Remember... the specific energy requirements of this system are orders of magnitude less that rubber tired road traffic, and the initial capillary vehicles are so much more closely matched to their payloads than cars are to groceries and conveniences, that the comparison is almost like burning no fuel at all. In reality it will amout to about 1% as much energy consumed for capillary freight, and about 20% as much energy consumed for the larger gage, later phases.
All things considered, over the course of a few decades, this concept and supporting technology can reduce petroleum fuel consumption for road transportation in the US by over 50%. This is not an exaggeration.
There will be an reduction in handling of consumer packaged goods, resulting in greater affordability. There will be an economic boom for the adoption and installation of this technology. There will be far greater business efficiencies, as this will provide better and cheaper courier services than ever before. There will be reductions in traffic congestion, and road accidents. People unable to drive for whatever reason: temporary injury, permanent disability, poverty, etc. will have better access to goods and services than ever before.
Just to touch again upon the vast improvement in efficiency in employing a system such as this... one CargoFish vehicle can travel half a mile for as much energy as is consumed just starting a typical car engine, and several dozen more miles on the energy used by that car just taxiing into and out of the parking lot.
In summary, there are so many benefits, and so much to be gained, that it baffles me that anybody could fail to see it.
Who will take these actions?
The core actions of remaining design details and fabrication of the demonstrator I can handle myself, with only modest resources. Individuals associated with the Physical Internet Initiative will be recruited to assist in arranging the necessary government approvals, and marketing to obtain financing and customer(s). Individuals from this campaign, and those that can be recruited from an FHWA invitation only conference I have just been invited to this November. No matter what economic system is in place, the investment will pay off in multiples over time, so these actions will be motivated economically, without having to mandate or enforce restraints on people. This is a significant advantage over many other proposals designed to reduce emissions. This proposal is designed to do a job better than it is currently done - faster, cheaper, more convenient, etc., and at the same, to drastically reduce emissions.
Another potential source of future collaborators will be a transportation conference sponsered by the US Federal Highway Administration this November, held simultaneously in San Francisco, and MacLean, VA, to which I have been invited to present as a result of responding to a recent RFI issued by the FHWA for novel surface transportation systems. Based on the responses from attendees at the last conference I attended, my first, the First International Physical Internet Conference, May 2014, Laval University, Quebec, I expect to gain at least several more useful connections. For the IPIC, the organizer waived the attendance fee so that I could make it, and called attention to the entire gathering at the opening plenary to me and the CargoFish concept. I am certainly pleased that I did attend, and now look forward to this upcoming FHWA event.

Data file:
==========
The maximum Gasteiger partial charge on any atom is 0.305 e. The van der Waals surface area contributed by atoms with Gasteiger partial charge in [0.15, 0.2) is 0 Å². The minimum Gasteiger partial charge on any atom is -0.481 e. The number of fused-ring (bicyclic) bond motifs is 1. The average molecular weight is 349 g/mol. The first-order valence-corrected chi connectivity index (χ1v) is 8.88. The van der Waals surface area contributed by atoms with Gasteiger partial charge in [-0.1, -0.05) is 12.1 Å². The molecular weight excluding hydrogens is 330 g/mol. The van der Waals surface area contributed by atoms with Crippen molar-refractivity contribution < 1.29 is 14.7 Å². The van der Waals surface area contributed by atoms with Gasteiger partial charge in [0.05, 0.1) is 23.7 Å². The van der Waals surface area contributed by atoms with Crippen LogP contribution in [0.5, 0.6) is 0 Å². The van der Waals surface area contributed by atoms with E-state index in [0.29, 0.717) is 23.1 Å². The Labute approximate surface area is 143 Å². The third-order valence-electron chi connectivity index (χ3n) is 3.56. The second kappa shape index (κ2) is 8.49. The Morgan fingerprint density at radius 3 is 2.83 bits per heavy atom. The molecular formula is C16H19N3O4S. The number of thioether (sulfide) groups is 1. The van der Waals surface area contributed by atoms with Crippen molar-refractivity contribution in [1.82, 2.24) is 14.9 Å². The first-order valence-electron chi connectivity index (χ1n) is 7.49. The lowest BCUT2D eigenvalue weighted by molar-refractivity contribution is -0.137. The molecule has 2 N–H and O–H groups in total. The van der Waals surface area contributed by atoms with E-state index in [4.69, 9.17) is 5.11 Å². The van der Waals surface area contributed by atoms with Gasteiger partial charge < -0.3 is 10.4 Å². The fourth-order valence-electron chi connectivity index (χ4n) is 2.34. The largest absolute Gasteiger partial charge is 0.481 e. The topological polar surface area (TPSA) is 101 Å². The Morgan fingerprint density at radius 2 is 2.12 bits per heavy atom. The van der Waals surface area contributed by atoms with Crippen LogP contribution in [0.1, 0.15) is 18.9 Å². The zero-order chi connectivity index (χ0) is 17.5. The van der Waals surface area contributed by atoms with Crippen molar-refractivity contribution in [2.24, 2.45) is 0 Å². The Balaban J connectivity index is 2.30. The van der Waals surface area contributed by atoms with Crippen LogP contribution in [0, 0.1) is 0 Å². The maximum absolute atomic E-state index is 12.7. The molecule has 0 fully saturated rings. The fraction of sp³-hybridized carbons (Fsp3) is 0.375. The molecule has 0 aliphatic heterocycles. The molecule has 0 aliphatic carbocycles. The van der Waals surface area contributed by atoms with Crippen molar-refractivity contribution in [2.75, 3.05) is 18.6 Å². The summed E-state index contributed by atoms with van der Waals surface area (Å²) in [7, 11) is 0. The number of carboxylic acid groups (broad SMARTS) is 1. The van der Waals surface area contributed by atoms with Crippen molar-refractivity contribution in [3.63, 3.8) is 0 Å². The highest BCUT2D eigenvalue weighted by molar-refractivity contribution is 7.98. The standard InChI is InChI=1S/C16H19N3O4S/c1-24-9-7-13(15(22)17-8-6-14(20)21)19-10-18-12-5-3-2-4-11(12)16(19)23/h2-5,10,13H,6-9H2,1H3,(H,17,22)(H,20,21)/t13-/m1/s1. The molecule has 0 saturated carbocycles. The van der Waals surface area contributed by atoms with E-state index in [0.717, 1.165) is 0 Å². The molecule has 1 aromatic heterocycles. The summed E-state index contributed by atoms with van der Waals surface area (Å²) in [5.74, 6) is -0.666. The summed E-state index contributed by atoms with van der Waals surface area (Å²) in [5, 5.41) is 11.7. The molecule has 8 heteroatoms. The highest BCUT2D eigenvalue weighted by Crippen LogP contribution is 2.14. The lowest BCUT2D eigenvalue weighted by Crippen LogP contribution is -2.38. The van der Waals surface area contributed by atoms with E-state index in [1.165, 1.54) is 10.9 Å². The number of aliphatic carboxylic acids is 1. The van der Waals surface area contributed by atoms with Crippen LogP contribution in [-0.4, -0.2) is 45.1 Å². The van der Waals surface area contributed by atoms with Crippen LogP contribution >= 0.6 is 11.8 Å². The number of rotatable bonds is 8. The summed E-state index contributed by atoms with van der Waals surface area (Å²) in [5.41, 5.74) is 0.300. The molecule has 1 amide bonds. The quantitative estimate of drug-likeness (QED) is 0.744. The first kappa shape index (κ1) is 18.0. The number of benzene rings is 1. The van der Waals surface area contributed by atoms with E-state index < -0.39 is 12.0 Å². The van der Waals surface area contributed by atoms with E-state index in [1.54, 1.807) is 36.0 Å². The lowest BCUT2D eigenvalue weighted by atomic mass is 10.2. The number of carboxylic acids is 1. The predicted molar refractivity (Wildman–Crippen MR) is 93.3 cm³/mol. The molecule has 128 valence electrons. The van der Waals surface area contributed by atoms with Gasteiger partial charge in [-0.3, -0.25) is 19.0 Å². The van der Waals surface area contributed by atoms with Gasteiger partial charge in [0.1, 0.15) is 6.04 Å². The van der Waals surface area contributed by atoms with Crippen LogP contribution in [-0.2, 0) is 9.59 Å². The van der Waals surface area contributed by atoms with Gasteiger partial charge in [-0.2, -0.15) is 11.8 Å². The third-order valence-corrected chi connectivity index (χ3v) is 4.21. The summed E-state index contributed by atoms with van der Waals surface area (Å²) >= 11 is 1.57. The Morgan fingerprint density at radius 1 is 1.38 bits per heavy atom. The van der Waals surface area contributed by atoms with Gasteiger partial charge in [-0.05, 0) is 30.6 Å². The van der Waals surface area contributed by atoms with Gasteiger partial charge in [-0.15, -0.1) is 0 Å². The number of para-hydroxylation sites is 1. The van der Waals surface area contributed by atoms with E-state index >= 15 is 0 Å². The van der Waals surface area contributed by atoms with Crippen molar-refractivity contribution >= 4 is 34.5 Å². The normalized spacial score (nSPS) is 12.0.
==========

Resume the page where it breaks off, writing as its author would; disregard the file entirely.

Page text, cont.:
Other than that... I do what I can to recruit and attract financial support. If none can be found, then I will simply make progress alone until at the best pace possible until better circumstances can be arranged.
Where will these actions be taken?
The number and variety of locations which could benefit from the first installation of an installed permanent system are so numerous as to almost defy quantifying. A good analogy of our current situation would be to imagine that all of humanity has a large mansion that we find necessary to keep heated. It has many walls that could use more insulation, but also many windows that have been left open. First shutting any one of the open windows would begin to retain heat in the building more effectively than any other action. The effect should be noticeable immediately in reducing the cold wind in the area local to the window, but much more noticeable throughout the building once most or all of the windows have been shut. Until the windows are shut, better insulation on the walls will have little overall effect, and switching fuel source will only determine which fuel will be wasted first.
Leaving the analogy behind... market factors will determine the first installation because it will depend on who is the first paying customer, and where would they like it installed. The project has just been engaged to deliver a white paper for replacement of a large commercial airport baggage handling system with this technology, and another for installation of a system in the historic center of a centuries old european city.
Personally, I always expected to make inroads into the existing market for pneumatic systems. This consists of three main factions: point to point systems such as at bank and pharmacy drive throughs, hospital network systems, and neighborhood vacuum trash removal systems. CargoFish will focus on the network and neighborhood systems, and simply make the drive throughs obselete.
How much will emissions be reduced or sequestered vs. business as usual levels?